Why Licensing For The AEC Industry Takes So Long
When I travel the Northeast Corridor, I have to make allowances for New York City. Do I want the George Washington Bridge or the new Mario M. Cuomo Bridge? If I leave two hours early, I ask myself, can I beat the rush? In engineering licensing, as in road trips, New York is one of those places you just don’t motor through. You have to plan for New York and negotiate the place on its own terms. Unfortunately, many industry firms have been caught in the regulatory equivalent of rush-hour traffic, idling while the gas runs out on the opportunity of a lifetime. They identify a prime project, apply for licenses and pour a ton of energy into research and preparation. Then months pass and the deadline for submission sails by while paperwork is still awaiting eyeballs at the state level.
This happens all the time to AEC firms trying to enter difficult jurisdictions like New York. Currently, the New York Dept. of State is taking 17 to 18 weeks to approve business entity registrations for design and engineering firms. To make matters worse, they’re rejecting more than 80% of applications, which means the clock of agony starts all over again. The number one reason for rejection? Failure to complete the paperwork correctly.
I’ll give New York this: It’s forthright about what it doesn’t like in an application. The state publishes a list of 23 reasons why certificate of authority applications for professional firms are sent back. Fail to submit board certification for a specialty? Rejected. List a business address for a shareholder or officer? You’re out. Name includes a word such as “premier” or “special”? It’s coming back. Leave the periods out of “P.C.” or some other corporate designator? Sorry, you get to start over.
And this is all before you’ve even begun the licensing process. Firms still need to obtain a separate certificate of authorization for engineering, land surveying, and geology services through the licensing board. Add the need for name approval before launching the whole process, and you have the potential for serious paperwork tie-ups.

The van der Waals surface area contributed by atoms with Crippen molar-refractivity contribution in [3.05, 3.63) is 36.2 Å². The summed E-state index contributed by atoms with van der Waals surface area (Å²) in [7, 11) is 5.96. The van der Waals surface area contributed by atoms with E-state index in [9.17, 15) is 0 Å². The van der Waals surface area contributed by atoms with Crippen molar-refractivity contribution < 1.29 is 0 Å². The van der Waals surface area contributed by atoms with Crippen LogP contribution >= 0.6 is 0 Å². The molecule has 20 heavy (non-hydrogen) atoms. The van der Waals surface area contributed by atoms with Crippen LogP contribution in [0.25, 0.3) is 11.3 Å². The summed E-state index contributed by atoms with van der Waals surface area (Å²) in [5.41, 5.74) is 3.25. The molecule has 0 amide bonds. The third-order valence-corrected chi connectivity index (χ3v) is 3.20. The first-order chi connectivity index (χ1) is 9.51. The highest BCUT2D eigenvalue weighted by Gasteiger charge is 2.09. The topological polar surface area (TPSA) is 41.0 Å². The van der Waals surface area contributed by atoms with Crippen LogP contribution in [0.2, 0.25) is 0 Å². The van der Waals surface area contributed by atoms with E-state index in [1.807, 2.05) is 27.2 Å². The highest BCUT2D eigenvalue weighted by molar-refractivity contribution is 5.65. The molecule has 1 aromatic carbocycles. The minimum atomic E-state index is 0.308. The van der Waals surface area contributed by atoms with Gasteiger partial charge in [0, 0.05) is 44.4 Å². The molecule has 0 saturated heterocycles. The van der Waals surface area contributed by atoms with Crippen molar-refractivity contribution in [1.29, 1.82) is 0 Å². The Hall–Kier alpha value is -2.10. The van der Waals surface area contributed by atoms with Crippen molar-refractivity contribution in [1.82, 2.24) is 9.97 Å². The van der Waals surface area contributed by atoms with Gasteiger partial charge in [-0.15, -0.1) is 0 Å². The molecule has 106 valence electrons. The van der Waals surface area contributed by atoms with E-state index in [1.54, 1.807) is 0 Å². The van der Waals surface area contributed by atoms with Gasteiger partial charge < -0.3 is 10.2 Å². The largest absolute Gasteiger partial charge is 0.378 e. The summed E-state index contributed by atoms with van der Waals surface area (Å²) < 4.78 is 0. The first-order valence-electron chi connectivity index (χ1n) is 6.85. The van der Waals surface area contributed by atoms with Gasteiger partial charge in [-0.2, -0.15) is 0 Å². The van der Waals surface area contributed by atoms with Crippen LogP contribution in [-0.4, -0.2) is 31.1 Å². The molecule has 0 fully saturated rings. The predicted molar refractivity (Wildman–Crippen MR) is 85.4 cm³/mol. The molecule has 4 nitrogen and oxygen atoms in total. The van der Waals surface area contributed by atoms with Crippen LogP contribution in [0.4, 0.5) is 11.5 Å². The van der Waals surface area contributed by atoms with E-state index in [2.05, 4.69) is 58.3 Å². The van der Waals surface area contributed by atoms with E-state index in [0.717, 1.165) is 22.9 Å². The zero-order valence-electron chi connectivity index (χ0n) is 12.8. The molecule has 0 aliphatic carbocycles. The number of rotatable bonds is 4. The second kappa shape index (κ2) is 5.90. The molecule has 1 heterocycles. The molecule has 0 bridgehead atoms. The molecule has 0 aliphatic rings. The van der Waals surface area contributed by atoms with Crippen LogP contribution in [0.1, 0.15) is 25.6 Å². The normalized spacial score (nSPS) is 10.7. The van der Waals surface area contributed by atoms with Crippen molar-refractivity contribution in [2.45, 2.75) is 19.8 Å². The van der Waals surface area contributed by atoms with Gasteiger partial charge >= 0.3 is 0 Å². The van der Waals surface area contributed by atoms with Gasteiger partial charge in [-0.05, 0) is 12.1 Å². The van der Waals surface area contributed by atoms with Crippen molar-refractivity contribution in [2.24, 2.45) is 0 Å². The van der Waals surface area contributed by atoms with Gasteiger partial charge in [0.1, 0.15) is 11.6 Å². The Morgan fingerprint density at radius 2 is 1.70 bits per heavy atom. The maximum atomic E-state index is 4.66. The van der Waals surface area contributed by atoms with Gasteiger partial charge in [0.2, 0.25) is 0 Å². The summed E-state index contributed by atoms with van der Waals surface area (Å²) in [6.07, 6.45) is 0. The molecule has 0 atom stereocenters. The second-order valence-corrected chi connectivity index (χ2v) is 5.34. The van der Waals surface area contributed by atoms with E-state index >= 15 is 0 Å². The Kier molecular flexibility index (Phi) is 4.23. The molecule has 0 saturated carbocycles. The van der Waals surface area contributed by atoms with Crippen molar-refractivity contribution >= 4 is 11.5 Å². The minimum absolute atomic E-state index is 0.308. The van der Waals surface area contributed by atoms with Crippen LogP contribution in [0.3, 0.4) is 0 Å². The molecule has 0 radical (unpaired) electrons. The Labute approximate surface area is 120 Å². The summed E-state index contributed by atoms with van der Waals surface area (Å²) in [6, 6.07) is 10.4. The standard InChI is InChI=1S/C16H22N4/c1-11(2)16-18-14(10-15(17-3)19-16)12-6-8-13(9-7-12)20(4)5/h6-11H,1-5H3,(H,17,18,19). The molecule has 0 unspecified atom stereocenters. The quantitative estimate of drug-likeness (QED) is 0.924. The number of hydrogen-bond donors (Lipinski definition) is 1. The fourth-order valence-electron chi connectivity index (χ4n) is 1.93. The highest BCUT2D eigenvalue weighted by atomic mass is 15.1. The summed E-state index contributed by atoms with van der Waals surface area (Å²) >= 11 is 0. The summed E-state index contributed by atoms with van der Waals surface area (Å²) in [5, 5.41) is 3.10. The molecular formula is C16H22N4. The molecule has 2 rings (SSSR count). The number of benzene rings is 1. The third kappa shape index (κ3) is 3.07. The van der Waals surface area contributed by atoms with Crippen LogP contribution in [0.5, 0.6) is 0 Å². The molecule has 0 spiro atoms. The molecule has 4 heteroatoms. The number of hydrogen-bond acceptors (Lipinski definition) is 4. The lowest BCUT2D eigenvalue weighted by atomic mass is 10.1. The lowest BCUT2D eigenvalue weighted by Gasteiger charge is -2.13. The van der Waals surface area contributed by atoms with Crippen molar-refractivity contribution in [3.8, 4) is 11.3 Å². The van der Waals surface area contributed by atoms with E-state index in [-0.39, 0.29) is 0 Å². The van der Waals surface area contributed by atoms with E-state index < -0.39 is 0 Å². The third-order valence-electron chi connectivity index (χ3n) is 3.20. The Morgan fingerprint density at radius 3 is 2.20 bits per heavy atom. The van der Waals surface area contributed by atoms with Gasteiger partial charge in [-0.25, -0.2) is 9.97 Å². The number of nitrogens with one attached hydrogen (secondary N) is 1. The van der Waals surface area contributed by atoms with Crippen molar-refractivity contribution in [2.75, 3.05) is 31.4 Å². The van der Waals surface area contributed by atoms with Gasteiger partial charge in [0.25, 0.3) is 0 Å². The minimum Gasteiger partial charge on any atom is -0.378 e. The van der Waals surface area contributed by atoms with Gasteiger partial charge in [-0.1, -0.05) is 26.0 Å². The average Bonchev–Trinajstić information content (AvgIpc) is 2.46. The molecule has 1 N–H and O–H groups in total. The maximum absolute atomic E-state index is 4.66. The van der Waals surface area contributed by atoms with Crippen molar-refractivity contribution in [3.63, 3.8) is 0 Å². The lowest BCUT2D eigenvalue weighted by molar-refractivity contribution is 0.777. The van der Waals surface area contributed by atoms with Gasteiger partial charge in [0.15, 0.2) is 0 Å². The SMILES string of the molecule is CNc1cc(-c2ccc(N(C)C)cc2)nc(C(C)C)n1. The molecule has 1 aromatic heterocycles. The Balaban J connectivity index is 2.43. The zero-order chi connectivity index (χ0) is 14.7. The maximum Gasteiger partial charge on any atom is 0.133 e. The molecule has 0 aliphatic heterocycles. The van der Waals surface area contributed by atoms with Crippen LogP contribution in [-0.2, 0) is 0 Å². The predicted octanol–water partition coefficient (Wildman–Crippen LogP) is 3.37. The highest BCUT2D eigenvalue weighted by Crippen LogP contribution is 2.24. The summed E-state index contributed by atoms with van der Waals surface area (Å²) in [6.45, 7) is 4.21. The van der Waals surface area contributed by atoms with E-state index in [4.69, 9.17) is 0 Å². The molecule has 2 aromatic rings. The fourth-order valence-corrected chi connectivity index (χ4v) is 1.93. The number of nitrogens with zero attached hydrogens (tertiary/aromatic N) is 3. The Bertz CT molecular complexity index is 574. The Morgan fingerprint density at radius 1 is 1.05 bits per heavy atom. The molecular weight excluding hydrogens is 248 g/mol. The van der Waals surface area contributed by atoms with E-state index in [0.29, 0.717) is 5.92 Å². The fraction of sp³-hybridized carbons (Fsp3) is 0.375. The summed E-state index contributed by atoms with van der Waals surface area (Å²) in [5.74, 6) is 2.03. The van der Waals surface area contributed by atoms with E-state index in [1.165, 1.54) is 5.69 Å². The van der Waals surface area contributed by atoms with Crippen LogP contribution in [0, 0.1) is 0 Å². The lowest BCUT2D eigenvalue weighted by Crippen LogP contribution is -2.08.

There are ways firms can set themselves up for success when contemplating entry into a challenging state like New York. It comes down to planning and assessing conditions early. Include entity registration and licensing as an early step in business development. Be meticulous with paperwork. Read everything; dot every i.
No Fast Lane
Yet even with ample preparation and planning, there’s just no fast lane for launching operations in New York. You’re looking at a five- or six-month process, even if your applications are flawless. In addition, to even qualify for licensure, firms must meet stringent ownership and management requirements. To meet them, firms often have to go to great lengths, such as forming a new entity or purchasing a business that is already licensed. While New York is particularly difficult, it is not the only state with a long and winding road to licensure. Illinois, Connecticut, New Jersey, Michigan and Alaska are close contenders. And licensing is only growing more complex, with many states tightening ownership requirements for engineering firms.
While this can be frustrating, for the most part states are doing what they can to make the licensing process as easy as possible. Much of the complexity arises from the many purposes licensing must serve. States have to ensure there’s a clear line of responsibility and oversight from people with the expertise to do the work, as well as a clear line of corporate authority and accountability for the results. That touches on everything from having an address on file for service of process to avoiding name conflicts to ensuring appropriate supervision by qualifying design and construction professionals. Add all that up and you’re going to have a lot of complex paperwork flowing through finite state channels.
Ultimately, the point of all that paperwork is to protect the public and the industry sector. Amidst the present movement to delicense professions, engineering is clearly an area where regulation serves the public good. After all, in design and construction, there’s a lot riding on your work.
So if you have New York in your sights, get out your GPS, pack plenty of snacks and settle in for the traffic delays. On the other side of licensure, a world of opportunity awaits in the Empire State.
If you have an idea for a column, please contact Viewpoint Editor Richard Korman at firstname.lastname@example.org.